Miracles of St. Francis of Assisi | 16-4


Many saved from Shipwreck.

Certain mariners were in great danger by sea, about ten miles from the port of Baruti, and, the tempest waxing fiercer and fiercer, they began to fear for their lives, and cast anchor in the sea.

But the sea rose higher still by the fury of the wind and the storm, so that the ropes were broken, and they were left without an anchor, wandering in an uncertain and unequal course over the waves.

At last, by the Divine Will, the sea was calmed, and they endeavoured with all their power to recover the anchor, the ropes of which they saw floating on the sea.

Unable to do this by their own strength, they invoked the aid of many saints, and, worn out with toil and labour, they were unable, in the course of a whole day, to recover a single anchor.

Now there was one of the sailors, named Perfetto (Perfect), but in his manner of life very imperfect, who said in derision to his companions:

“See, you have been calling all the saints to aid, and, as you see, none of them helps us. Let us ask this Francis, who is a new saint; perhaps he will dive into the water and recover our lost anchors.”

They all agreed to the advice of Perfetto, not in jest, but truly and faithfully, and, reproving his impious words, they turned of their own accord to the Saint, and in a moment, without any human help, they saw the anchors floating upon the water, as if the nature of iron had been changed into the lightness of wood.

A certain pilgrim, reduced to great weakness of body by the effects of a severe fever, was brought in a ship from the lands beyond the sea. He had a special affection and devotion to St. Francis, whom he had chosen as his advocate with the Heavenly King.

Not being yet perfectly free from his sickness, he was tormented by a burning thirst, and there being no water in the ship, he began to cry aloud: “Go with all confidence and bring me a cup, for St. Francis has filled my little barrel.”

Marvellous to say, they found the barrel filled with water, which had before been perfectly empty.

Another day, a tempest arose, and filled the ship with waves, so that, by reason of the violence of the storm, all on board began to fear shipwreck,

when the sick man arose suddenly and cried throughout the ship: “Arise all of you, and go and meet the blessed Francis; behold, he is coming to salute us!”

And crying thus, with a loud voice and with many tears, he fell on his face and adored him. And immediately, at the vision of the Saint, the sick man recovered his health, and the sea was calmed.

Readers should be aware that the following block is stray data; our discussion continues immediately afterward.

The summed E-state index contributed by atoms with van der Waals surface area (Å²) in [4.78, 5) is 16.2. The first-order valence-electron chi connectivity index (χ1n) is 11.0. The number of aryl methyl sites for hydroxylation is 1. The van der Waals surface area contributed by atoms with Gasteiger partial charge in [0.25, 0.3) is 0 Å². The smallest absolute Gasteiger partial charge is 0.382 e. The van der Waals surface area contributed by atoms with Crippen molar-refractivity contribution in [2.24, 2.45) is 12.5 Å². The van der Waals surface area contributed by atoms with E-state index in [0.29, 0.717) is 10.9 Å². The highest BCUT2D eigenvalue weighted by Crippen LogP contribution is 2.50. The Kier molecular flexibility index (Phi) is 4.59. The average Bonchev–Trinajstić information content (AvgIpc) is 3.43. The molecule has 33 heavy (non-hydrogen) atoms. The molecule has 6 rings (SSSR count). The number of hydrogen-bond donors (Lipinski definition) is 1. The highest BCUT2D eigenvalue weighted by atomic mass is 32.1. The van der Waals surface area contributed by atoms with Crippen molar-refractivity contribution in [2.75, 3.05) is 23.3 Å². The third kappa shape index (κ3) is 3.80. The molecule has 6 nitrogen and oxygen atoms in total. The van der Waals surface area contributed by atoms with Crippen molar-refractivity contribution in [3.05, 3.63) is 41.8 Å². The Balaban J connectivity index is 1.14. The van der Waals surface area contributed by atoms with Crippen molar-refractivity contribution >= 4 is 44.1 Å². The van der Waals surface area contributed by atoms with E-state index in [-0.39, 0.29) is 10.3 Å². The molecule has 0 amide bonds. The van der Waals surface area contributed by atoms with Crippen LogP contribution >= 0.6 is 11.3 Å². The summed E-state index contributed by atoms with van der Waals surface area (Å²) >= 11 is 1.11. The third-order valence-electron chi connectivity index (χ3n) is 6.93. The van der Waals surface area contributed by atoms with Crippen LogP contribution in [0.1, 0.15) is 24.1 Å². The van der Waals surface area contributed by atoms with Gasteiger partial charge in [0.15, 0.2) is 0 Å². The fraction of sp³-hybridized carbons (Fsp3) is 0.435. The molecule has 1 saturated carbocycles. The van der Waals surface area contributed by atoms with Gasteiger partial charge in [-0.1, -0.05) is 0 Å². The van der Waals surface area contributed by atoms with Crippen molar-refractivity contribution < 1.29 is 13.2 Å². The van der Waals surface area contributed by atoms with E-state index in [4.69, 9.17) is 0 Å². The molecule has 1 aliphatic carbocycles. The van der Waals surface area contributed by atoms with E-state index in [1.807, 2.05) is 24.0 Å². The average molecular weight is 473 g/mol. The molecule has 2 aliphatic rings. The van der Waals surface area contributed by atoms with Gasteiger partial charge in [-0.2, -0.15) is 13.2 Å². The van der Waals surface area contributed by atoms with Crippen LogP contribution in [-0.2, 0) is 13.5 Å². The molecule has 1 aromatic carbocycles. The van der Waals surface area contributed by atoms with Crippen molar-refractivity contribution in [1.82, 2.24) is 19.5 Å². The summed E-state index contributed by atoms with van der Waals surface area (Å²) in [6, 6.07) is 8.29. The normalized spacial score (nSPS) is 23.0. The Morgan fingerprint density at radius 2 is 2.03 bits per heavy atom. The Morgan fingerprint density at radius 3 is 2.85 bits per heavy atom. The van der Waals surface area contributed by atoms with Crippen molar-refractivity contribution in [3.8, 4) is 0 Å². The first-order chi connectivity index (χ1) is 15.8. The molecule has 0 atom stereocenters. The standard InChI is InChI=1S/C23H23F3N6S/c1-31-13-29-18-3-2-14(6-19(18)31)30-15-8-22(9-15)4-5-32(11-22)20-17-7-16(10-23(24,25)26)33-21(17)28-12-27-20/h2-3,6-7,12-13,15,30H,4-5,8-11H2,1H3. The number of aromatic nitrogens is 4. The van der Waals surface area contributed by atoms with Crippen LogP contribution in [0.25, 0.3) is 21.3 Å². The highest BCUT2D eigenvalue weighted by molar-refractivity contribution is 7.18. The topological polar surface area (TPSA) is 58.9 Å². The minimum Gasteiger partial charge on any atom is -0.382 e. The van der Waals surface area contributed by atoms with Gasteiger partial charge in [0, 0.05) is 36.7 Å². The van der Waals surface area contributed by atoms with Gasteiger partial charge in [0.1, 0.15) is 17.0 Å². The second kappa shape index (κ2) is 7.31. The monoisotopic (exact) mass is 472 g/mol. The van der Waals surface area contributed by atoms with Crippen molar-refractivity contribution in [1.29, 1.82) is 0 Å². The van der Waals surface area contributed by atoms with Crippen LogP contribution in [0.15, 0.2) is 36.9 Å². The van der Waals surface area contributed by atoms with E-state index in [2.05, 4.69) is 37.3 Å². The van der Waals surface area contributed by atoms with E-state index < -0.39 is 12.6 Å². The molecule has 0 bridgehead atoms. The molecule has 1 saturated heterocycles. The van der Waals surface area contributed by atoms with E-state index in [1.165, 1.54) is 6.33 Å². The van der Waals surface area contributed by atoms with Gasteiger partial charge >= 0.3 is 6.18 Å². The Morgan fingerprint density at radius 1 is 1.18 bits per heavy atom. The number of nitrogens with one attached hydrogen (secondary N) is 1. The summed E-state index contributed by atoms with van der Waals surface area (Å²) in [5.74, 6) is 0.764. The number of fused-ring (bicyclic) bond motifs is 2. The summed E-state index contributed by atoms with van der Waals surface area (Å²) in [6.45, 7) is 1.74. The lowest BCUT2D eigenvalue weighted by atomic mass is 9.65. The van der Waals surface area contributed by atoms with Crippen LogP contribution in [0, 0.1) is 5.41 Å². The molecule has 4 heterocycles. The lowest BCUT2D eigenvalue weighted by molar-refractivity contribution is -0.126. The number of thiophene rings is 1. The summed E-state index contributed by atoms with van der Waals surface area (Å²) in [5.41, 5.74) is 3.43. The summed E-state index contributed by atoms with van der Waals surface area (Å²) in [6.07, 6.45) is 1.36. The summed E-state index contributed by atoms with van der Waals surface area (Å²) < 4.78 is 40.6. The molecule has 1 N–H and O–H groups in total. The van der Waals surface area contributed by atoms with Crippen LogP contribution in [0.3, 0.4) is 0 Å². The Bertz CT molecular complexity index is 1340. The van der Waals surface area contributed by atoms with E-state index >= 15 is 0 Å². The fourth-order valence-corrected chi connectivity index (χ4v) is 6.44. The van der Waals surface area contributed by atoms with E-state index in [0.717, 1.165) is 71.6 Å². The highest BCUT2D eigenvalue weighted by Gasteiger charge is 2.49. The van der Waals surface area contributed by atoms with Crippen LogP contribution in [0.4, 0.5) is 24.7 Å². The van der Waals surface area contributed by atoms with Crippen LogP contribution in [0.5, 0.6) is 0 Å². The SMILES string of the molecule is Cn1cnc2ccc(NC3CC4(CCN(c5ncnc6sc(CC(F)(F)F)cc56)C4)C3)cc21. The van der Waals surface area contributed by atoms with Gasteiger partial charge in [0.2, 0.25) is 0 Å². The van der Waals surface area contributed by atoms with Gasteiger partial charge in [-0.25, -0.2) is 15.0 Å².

Brother James, of Rieti, was passing a streamlet in a little boat; when it approached the land, and his companions had disembarked, he was about to follow them, but the little bark being accidentally overturned, the brother fell into the water.

The brethren on the shore besought the blessed Francis, with many tears, to deliver his son. And the friar at the bottom of the river, being unable to cry with his mouth, called upon his merciful Father as best he could in his heart.

And, behold, by the present aid of the blessed Father, he walked as on dry land, in the bottom of the stream, and taking hold of the sunken boat, he brought with him to the shore. Wonderful to say, his garments were not wet, nor was there a drop of water on his tunic.

Another friar, named Bonaventure, was rowing with two other brothers on a certain lake, when the boat, being broken by the force of the current, sank with himself and his companions to the bottom.

When, from this lake of misery, they called with confidence on their merciful Father, Francis, the boat, full of water, rose to the surface, and, by the guidance of the Saint, reached the harbour in safety.

Thus also another friar of Escolo, who had fallen into a river, was delivered by the merits of St. Francis.

Several men and women in a like peril on the Lake of Rieti, by the invocation of the name of St. Francis, escaped the danger of shipwreck.

Some mariners of Ancona, being attacked by a dangerous tempest, were in danger of being swallowed up by the waves:

When despairing of life, they devoutly invoked the aid of St. Francis, a great light appeared over the sea, and with that light there was granted to them, by the Divine mercy, a great calm, as if the holy man by his marvellous power could command the winds and the sea.

Now it is not possible, I think, to relate, if I would, all the wonders by which our blessed Father has been glorified, and is now glorified in the deep.

Nor is it any marvel that to him, who already reigns in heaven, is given power to command the waters, seeing that all living creatures served him while he was yet in this mortal life.